At the bottom of Sleepless Creek is a letter I wrote to a boy with his car on the edge of a medium near a field where his heart remains buried. The letter is a list that consists of what not to do in a storm. Or what not to do when the dark becomes a hallway leading into a room where women are tied to windows. They are tied in ways only the boy imagines when trying to sleep, but can’t. He is ashamed of how he feels. Or wants to feel. How he wants to feel for them, but can’t.
Don’t think I’m looking in on the room. Don’t think I’m above it all, on a roof, head bent down so I can see through the bars and hear their secrets.
Time travel is not possible, his mother said over steak and mashed potatoes which had gone cold while he swirled his fork in and out like a pile of muck he used to clean in the summers for money.
He used to clean stalls and ride in a car with a man named Willie who was much older but outfitted with a teenager soul. This was when he learned to hunt coyote and drink liquor made from a trash can. How to spot which girls would go far enough to make it fun, and which would run.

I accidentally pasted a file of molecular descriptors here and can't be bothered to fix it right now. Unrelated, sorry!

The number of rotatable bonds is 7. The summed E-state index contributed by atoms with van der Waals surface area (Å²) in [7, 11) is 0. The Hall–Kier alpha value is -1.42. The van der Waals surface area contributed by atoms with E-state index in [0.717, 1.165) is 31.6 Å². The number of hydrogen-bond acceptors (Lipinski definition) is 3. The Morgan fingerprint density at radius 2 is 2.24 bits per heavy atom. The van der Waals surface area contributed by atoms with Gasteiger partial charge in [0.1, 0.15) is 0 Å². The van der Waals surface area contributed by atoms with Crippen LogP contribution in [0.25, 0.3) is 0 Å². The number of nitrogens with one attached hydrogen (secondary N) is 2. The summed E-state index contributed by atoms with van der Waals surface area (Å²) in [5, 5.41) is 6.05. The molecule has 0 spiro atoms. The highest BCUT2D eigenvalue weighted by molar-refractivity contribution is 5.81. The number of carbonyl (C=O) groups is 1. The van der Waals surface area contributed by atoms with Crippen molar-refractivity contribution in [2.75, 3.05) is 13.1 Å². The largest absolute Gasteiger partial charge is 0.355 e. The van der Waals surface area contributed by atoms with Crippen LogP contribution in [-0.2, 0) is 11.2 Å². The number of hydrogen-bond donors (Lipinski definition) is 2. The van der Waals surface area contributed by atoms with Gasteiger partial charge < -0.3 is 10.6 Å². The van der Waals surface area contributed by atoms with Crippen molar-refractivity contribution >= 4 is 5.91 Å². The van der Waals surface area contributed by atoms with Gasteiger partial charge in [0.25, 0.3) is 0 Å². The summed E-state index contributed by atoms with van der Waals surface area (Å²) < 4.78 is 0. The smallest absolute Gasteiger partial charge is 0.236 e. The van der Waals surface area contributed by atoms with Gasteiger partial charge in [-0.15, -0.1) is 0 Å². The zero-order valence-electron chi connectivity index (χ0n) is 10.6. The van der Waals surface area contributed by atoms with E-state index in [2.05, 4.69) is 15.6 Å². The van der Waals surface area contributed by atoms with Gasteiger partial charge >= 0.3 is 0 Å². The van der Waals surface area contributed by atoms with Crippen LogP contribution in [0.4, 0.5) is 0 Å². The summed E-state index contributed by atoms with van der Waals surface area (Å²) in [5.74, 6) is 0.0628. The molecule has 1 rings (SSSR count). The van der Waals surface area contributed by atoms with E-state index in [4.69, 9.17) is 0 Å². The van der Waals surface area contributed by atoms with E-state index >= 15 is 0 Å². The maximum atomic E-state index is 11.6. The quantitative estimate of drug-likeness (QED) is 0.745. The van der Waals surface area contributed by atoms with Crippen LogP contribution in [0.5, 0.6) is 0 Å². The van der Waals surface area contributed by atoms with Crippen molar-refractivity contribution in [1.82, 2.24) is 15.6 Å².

Catching ’em is a lot like fishing, get it? Willie would say, holding a rifle out the window and squinting into the beam of a spot light. Some dash, he said, and damn, some dance.
Don’t look into the bottom of sleepless creek. I wrote a letter to a boy who, somewhere between Mississippi and Texas lost the feeling in his hands. The only way to feel them again? He liked the grip of a rifle and the tear of a skirt. But his heart was left in a boat painted blue which should never have been taken onto the water, but was. A girl, sixteen, ran away from her father and into that boat.
Not much better, my company, the boy said.
By this time, nineteen was no longer a boy but a man. However, much like Willie, he was outfitted with a soul stuck in a certain place. A hard place. At the bottom of a creek somewhere.
The girl, sixteen, laughed and said, Catch me.
Her hands pale like his mothers. An image he didn’t remember but recalled like a long sleep and warm glasses of milk.
Underneath, after her, that night, the blue boat, there was nothing left but rage. And the only way to feel his hands was to try and wait it out. Wait out each woman to see what she’d do. Go far enough to make it fun, or run. Either way he’d catch them. He’d stand on their ankles and pray it would be the last time. The last time and then whatever it was that made him do it would fade.
Don’t look for the letter or the women in the room down past the hallways. And don’t think I’m watching. I am.